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April 11, 2008

Mother Egypt Cries Again!

Roy Meachum

Lurking in newspapers' back pages, correspondents report there are riots along the Nile over the scarcity and cost of bread. For Egypt's millions of poor, it is not simply "the staff of life." Those flat loaves are life itself.


No one told me before I set out for my first visit to the land of pharaoh Tutankhamun and pyramids. I didn't understand why the Cairo bread riots delayed departure for several weeks.


Later I learned the turmoil reached such a pitch as to send Anwar Sadat scuttling to Alexandria that January; the former royal yacht was readied to take the Egyptian president and his family across the Mediterranean.


Named ironically "The Bride," the same boat made the same trip about 25 years earlier when Sadat's predecessor, Gamal Abdul Nasser, exiled King Farouk. The sybaritic monarch ordered the captain to deliver him to Rome; that was the time when life had suddenly become "sweet" for Italians publicly restrained by Mussolini and World War II.


A few years later Federico Fellini stunningly captured that brief era when modern Bacchanals flourished in the Vatican's shadows; the great film director called his work "La dolce vita" – the sweet life. Rigidly Islamic and politically prudes, Egypt's new military rulers restricted orgies to behind closed doors.


When Nasser – the nation's "George Washington" – died, the country's people of all classes took for granted another uniform would take his big chair. Muhammad Anwar Sadat occupied half the air space; he was shorter and skinnier than the late president. Both swore allegiance to the Free Officers Revolutionary organization, which provided the authority to depose the king.


Among Nasser's legacies was a sizeable Soviet contingent, invited to build the high dam at Aswan. They also provided a shield, Egyptians hoped, against Israel and European enemies. France and imperial England staged a high-tech invasion after Egypt nationalized the Suez Canal. Israel ran a separate operation that was closely coordinated. All three packed their armed forces in when Dwight David Eisenhower strongly disapproved.


Not a rich country to start, Egypt attempted to gain nationhood on other people's monies, further handicapped by political enemies. It's still trying.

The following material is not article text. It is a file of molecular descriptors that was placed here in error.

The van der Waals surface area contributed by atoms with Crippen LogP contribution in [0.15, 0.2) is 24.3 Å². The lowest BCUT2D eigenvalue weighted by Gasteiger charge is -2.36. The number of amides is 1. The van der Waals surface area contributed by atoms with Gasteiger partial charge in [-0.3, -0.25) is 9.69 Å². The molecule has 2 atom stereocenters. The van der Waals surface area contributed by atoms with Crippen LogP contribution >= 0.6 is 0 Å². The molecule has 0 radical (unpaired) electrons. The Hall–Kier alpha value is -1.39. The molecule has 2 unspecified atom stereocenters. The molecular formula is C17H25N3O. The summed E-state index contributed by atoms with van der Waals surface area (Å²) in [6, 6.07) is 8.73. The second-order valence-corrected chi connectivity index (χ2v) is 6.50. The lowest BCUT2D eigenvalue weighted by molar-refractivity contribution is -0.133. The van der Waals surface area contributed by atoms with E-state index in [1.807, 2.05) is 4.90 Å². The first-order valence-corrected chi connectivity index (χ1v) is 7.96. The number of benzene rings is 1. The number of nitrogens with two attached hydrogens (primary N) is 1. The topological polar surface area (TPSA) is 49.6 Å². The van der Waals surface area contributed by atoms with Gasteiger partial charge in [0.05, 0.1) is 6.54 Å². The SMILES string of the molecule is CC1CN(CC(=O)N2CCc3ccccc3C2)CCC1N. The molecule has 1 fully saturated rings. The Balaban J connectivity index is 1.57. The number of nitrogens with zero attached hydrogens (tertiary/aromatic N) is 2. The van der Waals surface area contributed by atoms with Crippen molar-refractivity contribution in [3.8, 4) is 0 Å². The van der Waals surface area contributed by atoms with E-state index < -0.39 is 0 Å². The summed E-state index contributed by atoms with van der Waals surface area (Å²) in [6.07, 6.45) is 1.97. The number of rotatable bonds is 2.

The collapse of the conglomerate building the canal led to imperial England's assuming "the burden" for Cairo.


Egypt's declaration of independence (1919) produced little important difference. The king and all significant entities lived off allowances that could be withheld without notice, at least partially.


London ruled its imperial holdings on the sound Roman principle: divide and conquer. In the 20th century, power passed through the monarch and his ministers and rested firmly with Copts. They were Christians and could be afforded trust the English government was unwilling or unable to grant Egyptian Muslims.


Sacking and humiliating Copts cost the Free Officers heavily. Poor Mother Egypt! Beyond their family wealth, the native Christians reached out to the entire Christian community with pleas of persecution. It happened, but nowhere near the degree Western churches chose to believe.


After Eisenhower sent France, Israel and post-colonial England to their home barracks, Egypt expelled foreigners – mostly Europeans; they departed with all their professional skills and millions of pounds in their bags. Nasser and his faithful couldn't have cared less. Taking over their country after centuries and centuries of conquests and plundering was the greatest high Egyptians enjoyed since Cleopatra lay down with the asp that did her in.


But the cost proved very onerous, for reasons we have discussed. Sadat's 1973 sneak attack on Israeli cross-canal positions did a lot, after 1967's Six Day War rout, to regain respect. Egyptians told me they had refused to travel they were so ashamed; their armed forces were caught completely off-guard.


In 1977, financial chaos came to the Nile in a way that enflamed riots, burned former D.C. Transit streetcars (I saw them), and instilled fear that the largest western Islamic nation might collapse.


Sadat had kicked out the Russians four years earlier to guarantee the sneak attack across the Suez remained a secret, and it did. But this caused Moscow to keep pockets buttoned. The immediate triumph over Israel four years earlier guaranteed lip-service only from America and its allies. Egypt's lack of real collateral kept away any thought of substantial international funding.